Michael Harriot [00:08:08] Do police fit that definition? Let’s go back to South Carolina. You know, that’s where I’m from. Let’s go back to 1663. It’s like a couple of years before I was born when a dude named John Locke wrote the fundamental Constitution of South Carolina. Now, John Locke, you probably heard of him in your social studies class, like in the sixth grade. He’s the guy that first came up with the phrase that, you know, Thomas Jefferson stole. You know, that think about life, liberty and the pursuit of happiness. Like that was John Locke. Like, you know, Thomas Jefferson was a bad biter. And the fundamental constitution of South Carolina, Locke included a crazy little line. It said Every Freeman of Carolina. So have the absolute power and authority over his Negro slaves of what opinion, what religion so ever. Now, that’s just like a little throwaway sentence, because the fundamental constitution is just like a really long document. It laid out everything how they were going to divide up the land, everything. But remember, there wasn’t a United States of America yet. So this was like the law of the land. And to enforce this, in 1704, the Carolinas created slave patrols like you had to swear in and everything. And if you were over 18 and you weren’t a minister because like ministers can be excused because some of them actually objected to slavery. But if you were over 18 and you weren’t a minister, you had to take part in this thing called the slave patrol. And if you didn’t, they find you 40 shillings. Now, I would tell you, you know, convert the shillings to dollars, but I don’t know, like 16th century or 17th century math. In 1739, there was this dude in Charleston, South Carolina. There was this dude named Jimmy, and he was just tired. Right. So one. Morning, early before daybreak, him and like a couple dozen of his homeboys got together near the Stono River in Charleston, South Carolina, and they just went ham. First they went to this armory, right. It was like a store that sold guns. You know, you probably never heard of guns stores because, like America don’t do that anymore, right? Right. Oh, we still do. Well, anyway, there was this store where these white guys, you know, sold guns and candy and stuff, and they broke into the store, attacked the white guys and took all the guns and they handed them out to the slaves. And then they started marching through Charleston. And I mean, there’s no delicate way to put this. They started killing every white person they saw. And when they got to a riverbank, they got about three miles. They decided to go to sleep. But one guy saw them and he ran away, got away on his horse. And that guy just happened to be named William Bull, the lieutenant governor of South Carolina. He came back while the slaves was sleep and he brought the militia and they just started slaughtering them. Now, people think that they killed them all, but a few of them actually got away. But regardless of who got away and who lasted the next year, in 1740, South Carolina passed the Negro Act of 1740. It forbid slaves from rioting, gathering in groups of three or more. It told you, told them even what kind of clothes they could wear. They had to wear white clothes and it allowed slave masters to kill their slaves. Why is the Negro Act of 1740 important? Why am I going to all this whole story? And do I just want to tell you about when Black people try to kill white people, not see every law subsequent to the governing of slaves all the way through the Black codes after slavery to Jim Crow. They are based on that Negro act of 1740. 12 states passed similar laws and their state’s Supreme Courts and colonies Supreme Courts upheld those laws based on the Negro Act of 1740. Now, you might say, well, well, that’s how the police used to be. That’s not what they are anymore. Can you name any other institution that began with the purpose of doing that thing and reformed itself? But it doesn’t do the thing that they created anymore. Like we made a million changes to fire departments. For instance, like fire departments used our forces and had ringers. Big bell. But now we’ve got cars, we got sirens. But they still fulfill their initial purpose. They put out fires. Can you name the institution that was like. Like for instance, like there are segregated institutions that are now desegregated, but they are still schools, they still educated people. They still complete their primary mission. And why do we think that police don’t still fulfill their primary mission? Their primary mission was always to get and keep Black people in check. And you cannot reform the primary mission. You can reform the institution. But they will always fulfill the primary mission. No one is saying that every single police officer is racist. We’re saying that every single police officer works for an institution that was founded, founded in the beginning to oppress Black people to the social, political and economic advantage of white people. Does that does that sound familiar? That’s the goal barium. And that is racism. Since 1704, there has never been a single year that police officers haven’t disproportionately arrested, killed and incarcerated Black people. Frederick Douglass complained about it. Harriet Tubman complained about it. It’s why Martin Luther King said, in that same speech, that they always talk about, you know, little Black girls and little Black boys and little white girls holding hands like they love that part. But they don’t ever mention the part where he said, we can never be satisfied as long as the Negro is the victim of the unspeakable horrors of police brutality. So if you love Martin Luther King, you know that Black people can’t be satisfied until the police stop being racist. And that’s why the police are racist, because Black people said, so.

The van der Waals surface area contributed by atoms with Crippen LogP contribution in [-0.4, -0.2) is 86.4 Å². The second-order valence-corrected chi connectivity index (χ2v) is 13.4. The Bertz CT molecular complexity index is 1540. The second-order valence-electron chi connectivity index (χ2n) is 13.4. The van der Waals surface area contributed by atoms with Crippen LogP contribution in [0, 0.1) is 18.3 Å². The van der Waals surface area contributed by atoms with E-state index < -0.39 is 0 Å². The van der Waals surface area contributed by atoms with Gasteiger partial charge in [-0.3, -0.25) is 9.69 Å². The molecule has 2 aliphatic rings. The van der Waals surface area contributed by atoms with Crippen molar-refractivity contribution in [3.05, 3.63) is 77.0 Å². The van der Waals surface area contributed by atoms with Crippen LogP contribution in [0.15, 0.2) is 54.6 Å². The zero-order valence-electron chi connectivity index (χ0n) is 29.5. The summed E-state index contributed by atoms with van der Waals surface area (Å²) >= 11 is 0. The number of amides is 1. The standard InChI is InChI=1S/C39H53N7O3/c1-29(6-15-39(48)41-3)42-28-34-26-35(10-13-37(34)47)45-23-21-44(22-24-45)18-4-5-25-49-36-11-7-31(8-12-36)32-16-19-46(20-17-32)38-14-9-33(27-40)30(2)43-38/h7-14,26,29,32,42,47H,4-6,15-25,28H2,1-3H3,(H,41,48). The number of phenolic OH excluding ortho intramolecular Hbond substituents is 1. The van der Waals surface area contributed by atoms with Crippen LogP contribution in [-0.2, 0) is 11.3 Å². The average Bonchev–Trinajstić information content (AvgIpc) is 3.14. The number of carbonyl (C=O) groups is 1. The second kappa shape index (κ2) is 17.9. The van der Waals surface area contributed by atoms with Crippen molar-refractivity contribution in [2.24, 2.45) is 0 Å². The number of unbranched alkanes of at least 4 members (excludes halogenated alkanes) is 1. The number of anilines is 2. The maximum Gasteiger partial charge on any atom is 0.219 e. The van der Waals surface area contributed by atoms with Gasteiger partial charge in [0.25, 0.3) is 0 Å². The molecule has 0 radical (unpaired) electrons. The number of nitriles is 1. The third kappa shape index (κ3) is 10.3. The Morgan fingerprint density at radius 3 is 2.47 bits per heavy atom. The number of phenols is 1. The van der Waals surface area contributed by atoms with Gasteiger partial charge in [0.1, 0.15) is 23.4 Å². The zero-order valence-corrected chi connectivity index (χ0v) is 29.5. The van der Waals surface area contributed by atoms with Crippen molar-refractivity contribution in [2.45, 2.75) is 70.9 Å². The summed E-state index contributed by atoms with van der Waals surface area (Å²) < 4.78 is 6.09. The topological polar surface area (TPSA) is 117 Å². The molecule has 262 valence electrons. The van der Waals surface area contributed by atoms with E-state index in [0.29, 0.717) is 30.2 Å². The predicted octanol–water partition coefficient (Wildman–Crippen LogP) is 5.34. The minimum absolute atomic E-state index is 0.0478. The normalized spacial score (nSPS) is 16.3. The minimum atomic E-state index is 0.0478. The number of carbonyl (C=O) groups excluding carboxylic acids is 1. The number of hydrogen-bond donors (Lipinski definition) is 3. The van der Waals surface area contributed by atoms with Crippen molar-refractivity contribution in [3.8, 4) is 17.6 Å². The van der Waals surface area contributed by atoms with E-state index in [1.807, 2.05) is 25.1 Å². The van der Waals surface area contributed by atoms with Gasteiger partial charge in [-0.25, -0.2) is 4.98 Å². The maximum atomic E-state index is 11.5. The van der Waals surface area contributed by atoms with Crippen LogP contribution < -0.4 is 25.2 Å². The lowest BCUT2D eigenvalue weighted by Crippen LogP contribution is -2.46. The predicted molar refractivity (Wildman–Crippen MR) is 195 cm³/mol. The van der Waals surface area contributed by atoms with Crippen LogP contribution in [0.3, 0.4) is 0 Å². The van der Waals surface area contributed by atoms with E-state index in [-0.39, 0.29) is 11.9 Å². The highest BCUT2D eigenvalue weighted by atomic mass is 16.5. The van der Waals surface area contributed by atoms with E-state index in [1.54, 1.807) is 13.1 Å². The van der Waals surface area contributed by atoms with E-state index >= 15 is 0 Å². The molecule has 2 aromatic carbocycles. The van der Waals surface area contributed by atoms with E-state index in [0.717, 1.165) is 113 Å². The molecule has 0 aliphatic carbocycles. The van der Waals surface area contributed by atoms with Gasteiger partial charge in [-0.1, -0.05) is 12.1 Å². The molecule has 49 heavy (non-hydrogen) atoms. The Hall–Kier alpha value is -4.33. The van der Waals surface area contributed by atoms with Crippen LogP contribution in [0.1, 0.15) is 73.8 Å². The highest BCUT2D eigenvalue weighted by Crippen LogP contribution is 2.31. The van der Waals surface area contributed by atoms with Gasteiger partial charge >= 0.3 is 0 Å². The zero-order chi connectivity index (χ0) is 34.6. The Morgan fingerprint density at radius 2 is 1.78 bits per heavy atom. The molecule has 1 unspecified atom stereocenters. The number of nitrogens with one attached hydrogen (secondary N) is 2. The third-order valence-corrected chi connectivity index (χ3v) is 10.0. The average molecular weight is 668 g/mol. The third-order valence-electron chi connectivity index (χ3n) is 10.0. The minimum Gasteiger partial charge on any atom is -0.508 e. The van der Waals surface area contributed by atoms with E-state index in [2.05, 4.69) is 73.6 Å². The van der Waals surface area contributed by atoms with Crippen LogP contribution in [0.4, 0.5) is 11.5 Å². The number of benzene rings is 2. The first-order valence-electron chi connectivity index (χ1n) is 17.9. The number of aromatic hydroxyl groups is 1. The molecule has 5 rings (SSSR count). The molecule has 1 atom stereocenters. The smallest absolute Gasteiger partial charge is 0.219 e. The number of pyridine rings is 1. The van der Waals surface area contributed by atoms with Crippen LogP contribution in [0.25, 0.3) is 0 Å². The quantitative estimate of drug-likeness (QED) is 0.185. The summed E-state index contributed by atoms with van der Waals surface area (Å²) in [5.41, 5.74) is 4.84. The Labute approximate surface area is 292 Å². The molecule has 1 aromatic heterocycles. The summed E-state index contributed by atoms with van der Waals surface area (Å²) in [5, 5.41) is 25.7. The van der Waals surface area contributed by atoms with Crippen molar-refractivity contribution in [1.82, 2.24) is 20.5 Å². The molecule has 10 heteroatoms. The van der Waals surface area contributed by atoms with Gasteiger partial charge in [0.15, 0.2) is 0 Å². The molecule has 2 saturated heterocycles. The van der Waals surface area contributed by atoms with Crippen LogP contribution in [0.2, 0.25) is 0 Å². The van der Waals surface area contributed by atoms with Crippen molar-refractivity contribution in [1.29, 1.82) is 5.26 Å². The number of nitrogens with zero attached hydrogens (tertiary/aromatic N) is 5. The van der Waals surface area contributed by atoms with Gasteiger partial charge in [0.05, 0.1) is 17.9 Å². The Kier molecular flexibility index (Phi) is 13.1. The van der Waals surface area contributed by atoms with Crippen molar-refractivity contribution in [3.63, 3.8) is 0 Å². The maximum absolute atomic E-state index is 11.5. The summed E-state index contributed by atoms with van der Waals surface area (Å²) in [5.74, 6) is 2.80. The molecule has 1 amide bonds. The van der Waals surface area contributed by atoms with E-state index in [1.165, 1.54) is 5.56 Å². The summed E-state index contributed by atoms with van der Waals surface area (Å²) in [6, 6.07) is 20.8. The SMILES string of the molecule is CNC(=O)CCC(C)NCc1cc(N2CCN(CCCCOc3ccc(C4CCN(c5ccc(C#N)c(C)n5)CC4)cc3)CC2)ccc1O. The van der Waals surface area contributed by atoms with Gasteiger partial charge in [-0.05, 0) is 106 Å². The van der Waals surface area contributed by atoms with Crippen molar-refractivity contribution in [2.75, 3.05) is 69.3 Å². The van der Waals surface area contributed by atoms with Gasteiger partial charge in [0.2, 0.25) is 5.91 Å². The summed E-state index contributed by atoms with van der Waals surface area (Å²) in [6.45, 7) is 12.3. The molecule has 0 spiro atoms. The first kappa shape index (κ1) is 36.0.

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Music Courtesy of Transitions Music Corporation